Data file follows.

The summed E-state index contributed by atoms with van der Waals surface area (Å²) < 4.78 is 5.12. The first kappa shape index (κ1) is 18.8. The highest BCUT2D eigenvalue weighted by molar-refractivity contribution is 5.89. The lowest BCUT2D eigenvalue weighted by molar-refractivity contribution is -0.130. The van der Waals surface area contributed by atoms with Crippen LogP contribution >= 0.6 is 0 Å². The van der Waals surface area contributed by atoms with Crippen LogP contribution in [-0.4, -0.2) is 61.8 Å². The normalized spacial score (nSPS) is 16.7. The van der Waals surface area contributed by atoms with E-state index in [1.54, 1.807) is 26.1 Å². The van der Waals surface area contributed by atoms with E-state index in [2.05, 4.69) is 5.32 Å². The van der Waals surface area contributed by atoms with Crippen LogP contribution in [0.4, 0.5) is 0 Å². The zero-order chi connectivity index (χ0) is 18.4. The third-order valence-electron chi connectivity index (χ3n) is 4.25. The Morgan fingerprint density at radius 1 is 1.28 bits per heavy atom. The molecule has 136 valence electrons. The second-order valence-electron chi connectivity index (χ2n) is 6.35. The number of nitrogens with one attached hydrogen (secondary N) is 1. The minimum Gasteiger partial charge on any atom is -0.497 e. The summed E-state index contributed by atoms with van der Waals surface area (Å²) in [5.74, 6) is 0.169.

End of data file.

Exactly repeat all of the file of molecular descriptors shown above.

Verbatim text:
The summed E-state index contributed by atoms with van der Waals surface area (Å²) < 4.78 is 5.12. The first kappa shape index (κ1) is 18.8. The highest BCUT2D eigenvalue weighted by molar-refractivity contribution is 5.89. The lowest BCUT2D eigenvalue weighted by molar-refractivity contribution is -0.130. The van der Waals surface area contributed by atoms with Crippen LogP contribution >= 0.6 is 0 Å². The van der Waals surface area contributed by atoms with Crippen LogP contribution in [-0.4, -0.2) is 61.8 Å². The normalized spacial score (nSPS) is 16.7. The van der Waals surface area contributed by atoms with E-state index in [1.54, 1.807) is 26.1 Å². The van der Waals surface area contributed by atoms with E-state index in [2.05, 4.69) is 5.32 Å². The van der Waals surface area contributed by atoms with Crippen LogP contribution in [0.4, 0.5) is 0 Å². The zero-order chi connectivity index (χ0) is 18.4. The third-order valence-electron chi connectivity index (χ3n) is 4.25. The Morgan fingerprint density at radius 1 is 1.28 bits per heavy atom. The molecule has 136 valence electrons. The second-order valence-electron chi connectivity index (χ2n) is 6.35. The number of nitrogens with one attached hydrogen (secondary N) is 1. The minimum Gasteiger partial charge on any atom is -0.497 e. The summed E-state index contributed by atoms with van der Waals surface area (Å²) in [5.74, 6) is 0.169.